Tuesday, 22 March 2016

Trains, large trucks and buses and where they fit in Sustainable Safety

As a slight side break from my Sustainable Safety series, one thing that I didn't cover in my homogeneity segment was that of trains, trucks and buses, at least not in the detail that I wanted to cover. So let's do that now.

Trains are large and heavy objects that when allowed to, can move at very high speeds. Freight trains usually can go up to 70 mph (for some reason the railways in Canada also haven't moved on from mph) or 110 km/h. The Netherlands a while ago built a 120 km/h railway reserved for freight, complete with electrification, double tracking and no level crossings. Much faster than speed limits trucks often have, in Canada and the US this is often around 100 or 105 km/h, or 60-65 mph, and in Europe, trucks over 7.5 metric tonnes are often limited to 80 km/h.

But this blog post is about road safety of course, and at an at grade level crossings, if a train hits anything, there is going to be a big problem. If the vehicle is large enough then it might derail the train too. Many campaigns about road safety often cover level crossings. But as usual, without a natural reason to stop, people often take risks. By removing as many at grave level crossings as possible, there is no crossing to be risky, and provided that there is a fence on either side of the track (s), then it is very unlikely that there is going to be a crash. If you can't grade separate, then the next best option is to fully protect the crossing with flashing lights, bells, and quad gates that also block off the cycle path and pedestrian crossing if they are present, and that they lock into some sort of slot and is designed to withstand a car crashing into it. Adding a bend in the road to require slowing down for this also helps, especially in letting people know where the crossing is after a long section of ordinarily straight road.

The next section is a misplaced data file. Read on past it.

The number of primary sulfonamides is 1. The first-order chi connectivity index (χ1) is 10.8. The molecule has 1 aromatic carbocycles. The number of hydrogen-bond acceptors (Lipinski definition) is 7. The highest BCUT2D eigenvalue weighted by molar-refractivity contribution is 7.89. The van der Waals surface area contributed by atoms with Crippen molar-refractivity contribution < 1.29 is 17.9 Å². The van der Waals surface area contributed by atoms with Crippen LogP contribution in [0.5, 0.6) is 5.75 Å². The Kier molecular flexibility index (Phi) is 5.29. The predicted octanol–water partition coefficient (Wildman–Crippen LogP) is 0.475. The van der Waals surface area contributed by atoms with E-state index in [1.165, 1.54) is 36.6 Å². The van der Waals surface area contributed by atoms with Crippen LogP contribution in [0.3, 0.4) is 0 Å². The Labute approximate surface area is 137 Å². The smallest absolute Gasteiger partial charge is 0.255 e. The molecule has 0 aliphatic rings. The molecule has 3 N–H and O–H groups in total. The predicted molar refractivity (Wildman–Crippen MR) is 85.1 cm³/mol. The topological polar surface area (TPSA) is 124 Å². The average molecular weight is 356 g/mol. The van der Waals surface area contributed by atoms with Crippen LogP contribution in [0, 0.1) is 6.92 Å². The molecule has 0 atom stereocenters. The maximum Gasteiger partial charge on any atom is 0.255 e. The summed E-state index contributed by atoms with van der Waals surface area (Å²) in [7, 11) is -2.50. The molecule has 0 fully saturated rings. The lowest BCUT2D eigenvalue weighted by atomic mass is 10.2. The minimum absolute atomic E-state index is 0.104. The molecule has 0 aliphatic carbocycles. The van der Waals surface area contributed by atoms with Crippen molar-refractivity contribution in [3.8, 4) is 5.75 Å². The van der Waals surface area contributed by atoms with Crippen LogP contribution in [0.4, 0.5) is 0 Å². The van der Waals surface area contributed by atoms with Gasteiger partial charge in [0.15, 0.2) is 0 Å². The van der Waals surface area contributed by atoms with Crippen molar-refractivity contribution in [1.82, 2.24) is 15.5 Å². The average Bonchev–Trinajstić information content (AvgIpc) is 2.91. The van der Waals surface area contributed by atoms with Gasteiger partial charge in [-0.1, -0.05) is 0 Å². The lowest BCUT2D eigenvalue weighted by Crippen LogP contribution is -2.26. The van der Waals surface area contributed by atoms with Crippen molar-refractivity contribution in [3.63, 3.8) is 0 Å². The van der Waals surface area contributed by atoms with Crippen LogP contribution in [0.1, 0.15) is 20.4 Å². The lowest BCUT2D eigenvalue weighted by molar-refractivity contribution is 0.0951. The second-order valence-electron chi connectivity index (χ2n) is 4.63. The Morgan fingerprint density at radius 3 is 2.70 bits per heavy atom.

This also has the advantage in that you are able to let trains go faster if they are prevented from doing so only by having unprotected level crossings. In the US you can go up to 110 mph (180 km/h) just by having the gate arms, bells and flashing lights (as well as the right signal protection), and up to 125 mph (200 km/h) with impenetrable barriers.

Some advantages of trains is that they don't induce demand for motor vehicles like roadway upgrades tend to. They are also easier to make automatic, and in fact, many trains (although as far as I know, only passenger trains) are automatic. Ever ridden Vancouver's Skytrain? And even if not fully automated, they can have many systems to make them run with minimal driver input, and also far smaller risks. China uses this a lot on their bullet trains. And you need less width for a double tracked railway than for a 4 lane motorway, and with a smaller impact. You can also make them run on electricity more effectively, as batteries are still fairly inefficient, at most giving you back 2/3 the power you put in. You can also run trains further into the city centres than you can with motorways and main arterial roads.

Trucks as identified in Sustainable Safety are not able to be used to fully meet the homogeneity standards unless and until these large trucks only take on the role of being used on the through trunk roads that are grade separated with a head on crash barrier if they are over about 7.5 tonnes in mass. And you can do even better by not having commercial vehicles over 3.5 tonnes used on urban streets. The main semi trailer trucks, and others over 3.5 tonnes, would turn off of the motorway almost immediately into a distribution centre, then distribute the cargo into vans and other light trucks to take the goods around the city. This also has the advantage in that intersections can be smaller, down to the size of buses and firetrucks as opposed to long semi trailers.